Test-Driven Education

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When we teach students math, algebra in particular, we generally tell them, “check your work.”

It just occurred to me that this is similar to software testing.

Testing in software (ish):

  1. Write a test that tells you your program is successful.
  2. Write a program that you think will pass the test.
  3. Verify that the program passes the test.

Testing in algebra, with a basic solve-for-x problem:

  1. Make sure you have an equation on paper that will verify a correct value for X (the assignment usually provides this).
  2. Solve for the variable using some methodology.
  3. Verify that it passes your test by plugging your answer(s) into the original equation.

This is nothing new– it’s basically how most math teachers teach problem-solving- but I like the nomenclature change, and previewing for students how a methodology they learn early on actually gets used in real-life projects.

It gets more interesting if we start to look at something like English or Social Studies, where (at least if we’re doing our jobs right) we ask students to be more generative and creative. What might test-driven learning look like there?

Example:

(Way too widely scoped, but works for illustrative purposes)

Compare and contrast the economic and environmental impact of hydroelectric, solar, and nuclear energy. If we were going to implement one of these to provide power for the Bay Area, which would you choose and why?

What could a test look like here? I’d probably ask the kids to write a little set of expectations about their work. Early on, these would be done with the teacher or collectively. Later, students might write their own tests for different assignments.

Sample test:

The paper should…

  • explain the benefits and drawbacks of solar.
  • explain the benefits and drawbacks of hydroelectric.
  • explain the benefits and drawbacks of nuclear.
  • choose a best option for the Bay Area
  • explain why the chosen option is the best.

We’d probably also have a set of classroom tests that papers would always be expected to pass:

  • The paper should be written in academic English
  • The paper should have an opening, closing, and central thesis
  • The paper should be written in paragraphs that track back to the thesis
  • The paper should be free from spelling and grammar errors

So what do we get out of this?

I often see students – across age, race, and privilege boundaries – look at a large assignment and not no where to start. Often, the end result is just a lot of energy thrown in a scattershot way, and sometimes misses fundamental pieces of the assignment.

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By breaking assignments down into a set of criteria, and continually evaluating which criteria the paper meets/doesn’t meet, the students (and teacher) have a much better sense of where their work is and where it needs to go.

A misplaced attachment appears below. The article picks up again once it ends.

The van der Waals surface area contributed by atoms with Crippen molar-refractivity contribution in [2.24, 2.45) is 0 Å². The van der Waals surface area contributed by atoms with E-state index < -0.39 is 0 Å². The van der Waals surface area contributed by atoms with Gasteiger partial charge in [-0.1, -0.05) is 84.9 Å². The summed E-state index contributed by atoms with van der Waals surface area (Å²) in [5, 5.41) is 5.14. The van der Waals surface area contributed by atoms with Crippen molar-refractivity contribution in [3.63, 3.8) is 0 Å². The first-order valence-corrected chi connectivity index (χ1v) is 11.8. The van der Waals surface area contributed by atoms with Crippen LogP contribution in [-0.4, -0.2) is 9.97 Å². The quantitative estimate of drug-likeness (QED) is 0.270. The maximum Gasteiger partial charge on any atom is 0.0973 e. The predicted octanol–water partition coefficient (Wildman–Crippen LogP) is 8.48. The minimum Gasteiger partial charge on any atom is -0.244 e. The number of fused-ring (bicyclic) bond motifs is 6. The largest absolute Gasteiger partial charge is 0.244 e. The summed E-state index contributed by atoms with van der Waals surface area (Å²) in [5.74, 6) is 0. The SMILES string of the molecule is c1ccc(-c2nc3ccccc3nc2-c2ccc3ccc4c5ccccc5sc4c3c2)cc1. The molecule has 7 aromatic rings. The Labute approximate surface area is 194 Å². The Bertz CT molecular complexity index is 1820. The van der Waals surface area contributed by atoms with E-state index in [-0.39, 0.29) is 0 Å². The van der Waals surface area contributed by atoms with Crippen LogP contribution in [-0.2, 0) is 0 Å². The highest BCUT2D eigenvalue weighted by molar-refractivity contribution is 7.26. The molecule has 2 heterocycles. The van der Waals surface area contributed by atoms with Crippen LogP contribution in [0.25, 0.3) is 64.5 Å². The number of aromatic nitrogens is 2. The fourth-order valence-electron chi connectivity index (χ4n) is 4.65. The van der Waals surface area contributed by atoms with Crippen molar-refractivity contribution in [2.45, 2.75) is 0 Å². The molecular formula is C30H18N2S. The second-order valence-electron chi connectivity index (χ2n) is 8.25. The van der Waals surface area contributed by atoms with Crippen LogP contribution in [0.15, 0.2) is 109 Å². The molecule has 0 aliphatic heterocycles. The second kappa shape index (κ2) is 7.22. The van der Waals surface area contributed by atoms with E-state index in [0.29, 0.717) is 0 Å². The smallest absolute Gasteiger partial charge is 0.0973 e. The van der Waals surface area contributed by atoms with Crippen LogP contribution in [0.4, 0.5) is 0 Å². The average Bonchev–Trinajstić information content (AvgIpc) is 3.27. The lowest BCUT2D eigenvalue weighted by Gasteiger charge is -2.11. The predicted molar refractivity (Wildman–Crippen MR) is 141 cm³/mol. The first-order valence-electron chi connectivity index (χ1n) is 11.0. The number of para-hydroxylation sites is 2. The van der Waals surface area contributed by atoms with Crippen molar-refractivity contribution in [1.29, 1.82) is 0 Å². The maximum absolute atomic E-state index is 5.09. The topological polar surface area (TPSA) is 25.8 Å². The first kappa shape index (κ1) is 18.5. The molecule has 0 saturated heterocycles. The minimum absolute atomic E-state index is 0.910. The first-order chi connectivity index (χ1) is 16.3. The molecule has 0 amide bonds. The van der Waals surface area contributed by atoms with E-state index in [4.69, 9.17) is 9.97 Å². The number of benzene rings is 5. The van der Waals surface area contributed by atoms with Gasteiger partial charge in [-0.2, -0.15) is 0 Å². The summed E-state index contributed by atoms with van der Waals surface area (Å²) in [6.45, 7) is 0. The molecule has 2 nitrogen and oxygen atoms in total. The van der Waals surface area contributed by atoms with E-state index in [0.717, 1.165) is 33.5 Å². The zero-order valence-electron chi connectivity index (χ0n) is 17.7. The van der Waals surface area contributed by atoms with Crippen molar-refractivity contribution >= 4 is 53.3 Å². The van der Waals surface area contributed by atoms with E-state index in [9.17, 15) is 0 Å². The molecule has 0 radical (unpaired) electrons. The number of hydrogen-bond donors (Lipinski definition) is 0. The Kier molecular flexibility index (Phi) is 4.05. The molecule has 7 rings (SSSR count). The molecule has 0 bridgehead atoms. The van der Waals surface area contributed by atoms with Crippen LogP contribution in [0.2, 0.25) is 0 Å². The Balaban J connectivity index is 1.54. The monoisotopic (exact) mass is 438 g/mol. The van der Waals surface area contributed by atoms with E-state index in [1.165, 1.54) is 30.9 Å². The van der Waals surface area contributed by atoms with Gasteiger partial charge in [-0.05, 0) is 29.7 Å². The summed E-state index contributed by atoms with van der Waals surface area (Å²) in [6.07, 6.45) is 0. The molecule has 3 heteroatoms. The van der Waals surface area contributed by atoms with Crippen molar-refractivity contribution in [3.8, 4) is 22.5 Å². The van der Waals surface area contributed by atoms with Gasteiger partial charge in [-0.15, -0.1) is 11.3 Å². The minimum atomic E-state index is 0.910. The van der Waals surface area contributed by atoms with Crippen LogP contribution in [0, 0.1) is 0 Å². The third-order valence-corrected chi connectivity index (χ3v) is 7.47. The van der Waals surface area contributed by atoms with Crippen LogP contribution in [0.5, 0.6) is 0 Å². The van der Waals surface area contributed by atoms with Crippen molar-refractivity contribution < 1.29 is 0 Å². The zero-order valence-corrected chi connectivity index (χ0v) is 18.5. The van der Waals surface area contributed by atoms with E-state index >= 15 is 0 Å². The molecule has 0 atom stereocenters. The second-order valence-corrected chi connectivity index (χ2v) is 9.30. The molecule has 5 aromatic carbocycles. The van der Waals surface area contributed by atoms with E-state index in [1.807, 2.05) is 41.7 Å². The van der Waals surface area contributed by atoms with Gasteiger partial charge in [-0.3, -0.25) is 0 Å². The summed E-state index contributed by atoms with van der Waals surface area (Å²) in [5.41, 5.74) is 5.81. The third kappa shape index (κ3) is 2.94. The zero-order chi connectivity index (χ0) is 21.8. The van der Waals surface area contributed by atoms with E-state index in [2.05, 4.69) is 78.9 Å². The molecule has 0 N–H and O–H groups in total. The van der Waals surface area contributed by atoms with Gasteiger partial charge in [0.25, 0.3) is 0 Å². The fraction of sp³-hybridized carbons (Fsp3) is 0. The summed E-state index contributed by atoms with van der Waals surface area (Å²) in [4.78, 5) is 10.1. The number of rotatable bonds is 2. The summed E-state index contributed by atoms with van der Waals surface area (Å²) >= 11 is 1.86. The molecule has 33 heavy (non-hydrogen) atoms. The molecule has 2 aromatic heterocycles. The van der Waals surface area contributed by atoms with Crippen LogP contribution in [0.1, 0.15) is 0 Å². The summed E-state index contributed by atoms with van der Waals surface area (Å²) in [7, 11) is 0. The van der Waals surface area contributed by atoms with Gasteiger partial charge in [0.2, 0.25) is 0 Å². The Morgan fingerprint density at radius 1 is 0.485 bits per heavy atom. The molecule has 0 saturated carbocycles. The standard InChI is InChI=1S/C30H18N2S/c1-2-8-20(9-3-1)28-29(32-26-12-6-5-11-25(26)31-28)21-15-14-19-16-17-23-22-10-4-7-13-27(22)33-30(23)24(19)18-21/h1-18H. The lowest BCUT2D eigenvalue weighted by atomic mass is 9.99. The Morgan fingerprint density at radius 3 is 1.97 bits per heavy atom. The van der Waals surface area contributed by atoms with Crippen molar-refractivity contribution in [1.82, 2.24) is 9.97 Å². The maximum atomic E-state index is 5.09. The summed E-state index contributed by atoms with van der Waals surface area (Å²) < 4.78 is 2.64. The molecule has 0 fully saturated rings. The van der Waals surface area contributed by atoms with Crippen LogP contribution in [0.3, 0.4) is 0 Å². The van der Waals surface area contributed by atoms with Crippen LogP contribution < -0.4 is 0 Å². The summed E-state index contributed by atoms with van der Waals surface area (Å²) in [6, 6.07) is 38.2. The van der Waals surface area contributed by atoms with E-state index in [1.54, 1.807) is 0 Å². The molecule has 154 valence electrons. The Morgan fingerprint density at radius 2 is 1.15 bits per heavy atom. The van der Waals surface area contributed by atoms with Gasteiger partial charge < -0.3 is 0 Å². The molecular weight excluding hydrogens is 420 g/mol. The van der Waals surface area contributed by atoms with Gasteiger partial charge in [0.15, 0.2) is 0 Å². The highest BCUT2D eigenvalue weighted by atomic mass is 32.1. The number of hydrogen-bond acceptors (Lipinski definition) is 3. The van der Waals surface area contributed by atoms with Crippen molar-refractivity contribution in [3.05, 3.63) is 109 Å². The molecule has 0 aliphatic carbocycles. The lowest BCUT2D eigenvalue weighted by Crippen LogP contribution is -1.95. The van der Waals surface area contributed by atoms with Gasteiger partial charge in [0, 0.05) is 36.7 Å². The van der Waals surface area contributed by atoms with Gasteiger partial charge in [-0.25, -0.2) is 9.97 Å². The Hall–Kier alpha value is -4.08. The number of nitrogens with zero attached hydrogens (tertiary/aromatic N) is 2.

I also like how it makes peer review more focused and effective. Often, when you have students trade papers, you get scattershot feedback that goes too deep in some areas and misses others. Feedback quality also depends on the current understanding/performance of the reviewer, which means that students tend to get inconsistent quality depending on who they’re paired with.

With test-based peer review, we scope the questions to be answered by the reviewer way down. You might get something like:

This paper…

  • DOES explain the benefits and drawbacks of solar.
  • DOES explain the benefits and drawbacks of nuclear.
  • DOES choose a best option for the Bay Area.
  • DOES NOT explain why the chosen option is the best.
  • DOES NOT explain explain the benefits and drawbacks of hydroelectric.

That gives the reviewer a definition of done (when they’ve verified each point), and the writer a definition of done (when they’ve fixed the failing tests). Even if a reviewer doesn’t have the domain knowledge to evaluate one particular test, they still might be able to review the others.

It also gives you a transparent, fair grading system. A student can write a paper that hits the main points required by the assignment, fails the grammar test, and still get a good score. Ideally, they have the option to fix whatever is wrong and re-submit.

Again, no revolutionary ideas here. Good teachers have transparent rubrics, separate content from form in grading, accurately assess skill gaps, and help their students address them. This is just a language/framework that might help unify some of those ideas, while also relating them to the way people collaborate in the working world.

If I was back in the classroom (and we had the technology to support it), I’d love to drive a writing-centered class through Github. Students would fork an assignment, write their content, and then pull-request against my repository to add their papers. We’d be able to use peer grading, enter line-by-line comments, and trace how the papers evolve in response to the feedback.

Maybe we could even get run a spelling-and-grammar CI tool against the repo? :)